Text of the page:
A Guide for Authors: What Type of Editing Do You Need? 

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Every author needs an editor, but not every editor does the same job. Before you go out and hire one, you have to know what type of editing is best for your manuscript in its current form. Most likely, you’ll go through multiple rounds of editing, taking advantage of different types of services throughout your writing venture.

Getting objective feedback on a manuscript is an essential step in any writer’s publishing journey—even the world’s top authors rely on professional editors to get their manuscripts in excellent shape. However, there are multiple types of editing services, and it can be hard to know which one you need. Determining what is right for you depends on what stage of the writing process you’re currently at and what your manuscript needs to really shine. 

There are editing services to help you in just about any leg of your writing adventure. Whether you’ve just finished the first draft of your manuscript or are getting ready to self-publish, check out our services for authors to find the right one for you. 

Let’s take a closer look at the four main types of editing services available to writers.

Manuscript critique

A manuscript critique, also known as an editorial assessment, is for authors with completed first drafts who need help fixing broader, structural issues to take their manuscript to the next level. They will receive feedback that helps them eliminate plot holes, improve character arcs, streamline the structure, and address any other big-picture weaknesses they may have missed. 

An editorial assessment is most helpful for authors who are still in the early stages of their work and need an objective critique on any broad issues (including dialogue and structural cohesiveness), as well as targeted feedback about details readers and publishers might struggle with. This isn’t the stage to worry about your typos or awkward phrasing—you first have to eliminate all the plot inconsistencies and resolve character development issues, and a manuscript critique is a great way to help you identify the reasons your story isn’t all it could be and the ways to improve it.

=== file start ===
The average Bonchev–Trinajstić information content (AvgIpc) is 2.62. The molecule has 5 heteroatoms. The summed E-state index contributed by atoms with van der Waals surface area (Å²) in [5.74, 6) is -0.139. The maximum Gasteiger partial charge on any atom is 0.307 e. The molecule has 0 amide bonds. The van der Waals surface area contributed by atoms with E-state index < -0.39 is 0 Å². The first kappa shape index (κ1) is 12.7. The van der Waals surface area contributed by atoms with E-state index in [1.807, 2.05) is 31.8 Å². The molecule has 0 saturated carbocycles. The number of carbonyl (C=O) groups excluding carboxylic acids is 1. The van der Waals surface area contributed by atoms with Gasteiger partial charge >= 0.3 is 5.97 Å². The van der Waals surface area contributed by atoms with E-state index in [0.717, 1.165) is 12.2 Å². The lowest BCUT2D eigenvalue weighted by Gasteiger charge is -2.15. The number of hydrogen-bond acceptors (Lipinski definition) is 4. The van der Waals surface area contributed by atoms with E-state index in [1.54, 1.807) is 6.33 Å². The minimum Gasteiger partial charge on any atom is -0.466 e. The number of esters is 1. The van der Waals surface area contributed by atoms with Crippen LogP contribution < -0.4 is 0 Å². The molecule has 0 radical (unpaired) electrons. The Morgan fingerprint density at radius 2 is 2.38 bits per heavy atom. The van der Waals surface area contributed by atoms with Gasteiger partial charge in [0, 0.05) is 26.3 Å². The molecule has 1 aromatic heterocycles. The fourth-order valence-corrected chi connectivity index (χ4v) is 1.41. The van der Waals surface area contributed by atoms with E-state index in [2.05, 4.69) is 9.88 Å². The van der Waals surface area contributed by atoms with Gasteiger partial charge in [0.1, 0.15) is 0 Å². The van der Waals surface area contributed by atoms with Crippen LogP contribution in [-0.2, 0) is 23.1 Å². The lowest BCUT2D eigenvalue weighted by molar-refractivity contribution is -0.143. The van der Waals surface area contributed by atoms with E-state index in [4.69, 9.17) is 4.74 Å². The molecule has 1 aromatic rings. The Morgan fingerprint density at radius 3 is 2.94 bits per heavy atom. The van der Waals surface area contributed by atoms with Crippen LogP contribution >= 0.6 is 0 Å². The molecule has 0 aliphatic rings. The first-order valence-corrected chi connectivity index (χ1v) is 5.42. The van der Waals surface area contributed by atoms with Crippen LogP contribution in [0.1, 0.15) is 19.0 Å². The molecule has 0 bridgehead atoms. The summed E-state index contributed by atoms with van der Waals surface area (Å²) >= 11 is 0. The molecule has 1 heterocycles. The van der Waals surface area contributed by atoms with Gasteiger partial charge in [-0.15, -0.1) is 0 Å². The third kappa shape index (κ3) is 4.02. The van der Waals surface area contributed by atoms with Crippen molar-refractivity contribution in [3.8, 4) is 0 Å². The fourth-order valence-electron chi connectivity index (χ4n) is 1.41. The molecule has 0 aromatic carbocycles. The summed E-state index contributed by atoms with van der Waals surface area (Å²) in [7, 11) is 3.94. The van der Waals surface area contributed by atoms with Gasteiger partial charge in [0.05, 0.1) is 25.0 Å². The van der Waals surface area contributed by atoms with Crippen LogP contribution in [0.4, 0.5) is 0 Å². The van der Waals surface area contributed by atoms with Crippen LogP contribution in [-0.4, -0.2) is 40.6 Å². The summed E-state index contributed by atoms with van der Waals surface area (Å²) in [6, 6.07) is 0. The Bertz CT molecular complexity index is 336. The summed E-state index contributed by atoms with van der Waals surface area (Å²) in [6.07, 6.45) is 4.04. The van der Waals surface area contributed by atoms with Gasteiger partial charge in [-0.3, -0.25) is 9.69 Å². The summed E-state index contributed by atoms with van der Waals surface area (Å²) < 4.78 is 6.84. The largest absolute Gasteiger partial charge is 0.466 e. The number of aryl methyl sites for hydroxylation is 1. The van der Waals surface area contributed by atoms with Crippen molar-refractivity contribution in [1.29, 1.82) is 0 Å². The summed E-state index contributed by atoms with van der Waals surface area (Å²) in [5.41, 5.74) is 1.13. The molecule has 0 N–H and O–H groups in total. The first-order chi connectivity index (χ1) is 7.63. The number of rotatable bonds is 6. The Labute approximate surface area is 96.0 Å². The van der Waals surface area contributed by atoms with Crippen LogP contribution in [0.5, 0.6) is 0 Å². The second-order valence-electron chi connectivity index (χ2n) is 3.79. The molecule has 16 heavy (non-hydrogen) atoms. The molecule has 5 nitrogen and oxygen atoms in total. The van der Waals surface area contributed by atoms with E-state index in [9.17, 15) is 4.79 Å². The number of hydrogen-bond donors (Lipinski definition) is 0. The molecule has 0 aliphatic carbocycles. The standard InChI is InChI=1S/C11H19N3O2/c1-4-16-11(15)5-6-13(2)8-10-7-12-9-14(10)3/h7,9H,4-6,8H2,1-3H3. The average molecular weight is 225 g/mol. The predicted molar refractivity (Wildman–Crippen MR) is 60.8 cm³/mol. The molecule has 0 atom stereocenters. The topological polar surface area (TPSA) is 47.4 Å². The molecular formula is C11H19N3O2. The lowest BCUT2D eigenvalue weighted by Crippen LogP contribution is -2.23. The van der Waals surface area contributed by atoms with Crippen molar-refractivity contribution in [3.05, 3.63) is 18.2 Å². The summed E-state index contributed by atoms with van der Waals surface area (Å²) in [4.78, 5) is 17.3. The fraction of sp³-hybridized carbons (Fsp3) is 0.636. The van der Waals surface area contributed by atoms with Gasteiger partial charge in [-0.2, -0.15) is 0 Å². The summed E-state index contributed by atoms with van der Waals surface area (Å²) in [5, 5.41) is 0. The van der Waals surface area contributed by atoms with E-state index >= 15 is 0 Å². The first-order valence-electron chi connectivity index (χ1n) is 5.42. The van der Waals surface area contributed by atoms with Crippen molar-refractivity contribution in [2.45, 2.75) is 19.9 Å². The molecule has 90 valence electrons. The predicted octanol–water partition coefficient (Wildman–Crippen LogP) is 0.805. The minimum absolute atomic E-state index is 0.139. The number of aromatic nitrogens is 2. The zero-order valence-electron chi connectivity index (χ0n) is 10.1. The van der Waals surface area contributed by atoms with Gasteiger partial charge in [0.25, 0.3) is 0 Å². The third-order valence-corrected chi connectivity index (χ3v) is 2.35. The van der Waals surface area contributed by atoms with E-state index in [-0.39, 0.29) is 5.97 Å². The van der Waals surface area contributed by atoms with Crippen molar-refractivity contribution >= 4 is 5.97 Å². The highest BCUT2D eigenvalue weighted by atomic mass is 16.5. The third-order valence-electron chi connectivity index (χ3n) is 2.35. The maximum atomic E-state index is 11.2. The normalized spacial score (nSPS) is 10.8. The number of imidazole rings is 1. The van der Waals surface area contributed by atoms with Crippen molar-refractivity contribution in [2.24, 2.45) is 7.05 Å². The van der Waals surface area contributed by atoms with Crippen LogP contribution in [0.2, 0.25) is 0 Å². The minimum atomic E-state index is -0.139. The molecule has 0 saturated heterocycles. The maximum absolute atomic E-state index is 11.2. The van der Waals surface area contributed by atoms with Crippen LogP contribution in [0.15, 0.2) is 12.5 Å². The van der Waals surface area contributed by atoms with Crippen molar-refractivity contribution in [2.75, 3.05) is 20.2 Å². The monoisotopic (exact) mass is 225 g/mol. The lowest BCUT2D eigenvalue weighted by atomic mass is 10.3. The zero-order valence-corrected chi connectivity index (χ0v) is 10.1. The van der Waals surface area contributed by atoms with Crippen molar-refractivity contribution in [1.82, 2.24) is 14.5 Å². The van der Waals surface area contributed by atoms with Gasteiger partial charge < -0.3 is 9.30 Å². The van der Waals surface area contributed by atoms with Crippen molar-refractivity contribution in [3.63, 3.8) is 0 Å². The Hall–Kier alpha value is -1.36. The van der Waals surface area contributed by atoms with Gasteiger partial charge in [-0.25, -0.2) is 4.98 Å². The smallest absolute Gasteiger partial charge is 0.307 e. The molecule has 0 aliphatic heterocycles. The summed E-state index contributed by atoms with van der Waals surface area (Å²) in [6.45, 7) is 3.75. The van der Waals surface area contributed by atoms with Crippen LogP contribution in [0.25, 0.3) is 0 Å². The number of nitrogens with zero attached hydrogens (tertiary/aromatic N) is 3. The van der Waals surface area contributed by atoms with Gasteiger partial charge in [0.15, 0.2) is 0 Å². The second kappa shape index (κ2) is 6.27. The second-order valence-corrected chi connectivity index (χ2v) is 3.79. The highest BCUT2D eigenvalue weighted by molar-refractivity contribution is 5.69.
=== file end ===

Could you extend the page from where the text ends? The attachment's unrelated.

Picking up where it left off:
To ensure your manuscript critique serves as a roadmap for crafting a clear and organized second draft, your editor will typically deliver a multi-page editorial letter outlining your manuscript’s strengths and weaknesses and will offer a plan to fix the issues so you can shape your book into the best possible version of itself. 

A manuscript critique is an overview—your editor may inform you that the message of your story is unclear, that a particular character seems superfluous, or that a given subplot isn’t working well with the main narrative, and they’ll provide suggestions for addressing these issues. If the advice in a manuscript critique is too broad for your taste, big-picture editing may be more the thing you need.

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Big-picture editing

Big-picture editing, also known as developmental editing, is similar to a manuscript critique but with much more detail. Also for authors who have completed the first draft of their manuscript, developmental editing aims to help them shape their ideas, narrative, and themes as well as fix plot holes, shaky character arcs, and structural issues. A big-picture edit identifies the same sort of narrative issues a manuscript critique does, but it dives much deeper into the specifics, pinpointing which sections, chapters, and paragraphs aren’t all they could be and providing an actionable plan to fix them.